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Stroll Down 6 of America’s Oldest Streets

By Daily Passport Team
Read time: 6 minutes

There’s perhaps no better way to connect with the nation’s history than by walking, quite literally, in the footsteps of those who came before us. Though the U.S. is a relatively young nation, the country’s oldest streets still offer a fascinating glimpse through centuries of history, from Native American cultures to colonial influences. Discover the stories of six of America’s oldest streets.

Elfreth’s Alley – Philadelphia, Pennsylvania

View of cobblestones and brick row homes along Elfreth's Alley in Philadelphia, Pennsylvania, from street level
Credit: f11photo/ Shutterstock

Elfreth’s Alley has been lined with the same 32 houses for more than 300 years. Though the area wasn’t in the original plans for Philadelphia, two landowners combined their properties to create Elfreth’s Alley in 1706, in order to provide a cart path for artisans and merchants who needed to travel to the Delaware River. During these early years, many people did business from their homes on Elfreth’s Alley — including grocers, shoemakers, and tailors — until factories appeared during the Industrial Revolution.

Today, Elfreth’s Alley is a National Historic Landmark welcoming visitors from all over the world. The street remains a celebration of working class America. Visitors can learn more about its history when they visit the Elfreth’s Alley Museum, located inside two of the homes on the street. The museum offers tours and shares the story of two dressmakers who ran a sewing business from their homes during the early days. If you want to see the inside of the historic homes on Elfreth’s Alley, visit Philadelphia on the first Saturday of December when all the houses are decorated for the holidays and open to the public.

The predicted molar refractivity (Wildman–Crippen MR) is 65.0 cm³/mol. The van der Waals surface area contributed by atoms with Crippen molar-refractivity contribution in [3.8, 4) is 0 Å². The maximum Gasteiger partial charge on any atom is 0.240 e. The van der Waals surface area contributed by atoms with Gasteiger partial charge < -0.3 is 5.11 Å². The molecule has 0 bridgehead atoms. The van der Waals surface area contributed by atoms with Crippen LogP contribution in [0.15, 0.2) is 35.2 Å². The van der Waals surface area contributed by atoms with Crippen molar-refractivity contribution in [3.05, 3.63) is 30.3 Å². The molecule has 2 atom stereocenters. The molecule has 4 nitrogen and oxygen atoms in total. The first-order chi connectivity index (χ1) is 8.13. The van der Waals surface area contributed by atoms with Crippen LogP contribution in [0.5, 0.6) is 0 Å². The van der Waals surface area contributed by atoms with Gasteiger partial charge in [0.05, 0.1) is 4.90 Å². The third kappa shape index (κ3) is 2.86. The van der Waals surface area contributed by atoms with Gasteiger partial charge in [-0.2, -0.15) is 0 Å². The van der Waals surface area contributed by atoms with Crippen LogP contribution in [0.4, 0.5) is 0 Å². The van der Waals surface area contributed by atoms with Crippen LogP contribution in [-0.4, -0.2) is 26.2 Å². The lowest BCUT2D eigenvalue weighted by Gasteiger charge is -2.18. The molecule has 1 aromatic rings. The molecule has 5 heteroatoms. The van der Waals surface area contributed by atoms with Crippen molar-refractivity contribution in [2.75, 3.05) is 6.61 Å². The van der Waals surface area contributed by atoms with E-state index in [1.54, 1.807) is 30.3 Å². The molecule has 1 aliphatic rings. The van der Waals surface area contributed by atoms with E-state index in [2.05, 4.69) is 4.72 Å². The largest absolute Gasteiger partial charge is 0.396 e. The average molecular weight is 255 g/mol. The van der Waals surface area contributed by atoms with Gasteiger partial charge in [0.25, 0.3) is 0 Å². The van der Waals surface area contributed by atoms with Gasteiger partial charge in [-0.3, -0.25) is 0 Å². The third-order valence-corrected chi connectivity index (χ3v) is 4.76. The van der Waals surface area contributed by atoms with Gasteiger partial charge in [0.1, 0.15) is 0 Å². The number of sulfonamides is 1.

Aviles Street – St. Augustine, Florida

Archway marking entrance to historic Aviles Street in St. Augustine, Florida
Credit: Clarence Holmes Photography/ Alamy Stock Photo

Established in 1565, St. Augustine is the oldest city founded by Europeans in the United States. St. Augustine’s city archaeologist estimates that Aviles Street was built in the early 1600s. It was once known as Hospital Street because of the location of St. Augustine’s Spanish Military Hospital, but today’s Aviles Street lies in the center of the city’s historic arts district. Visitors can stroll along the brick street and find galleries and shops full of leather goods, antiques and jewelry, as well as sidewalk cafes and restaurants.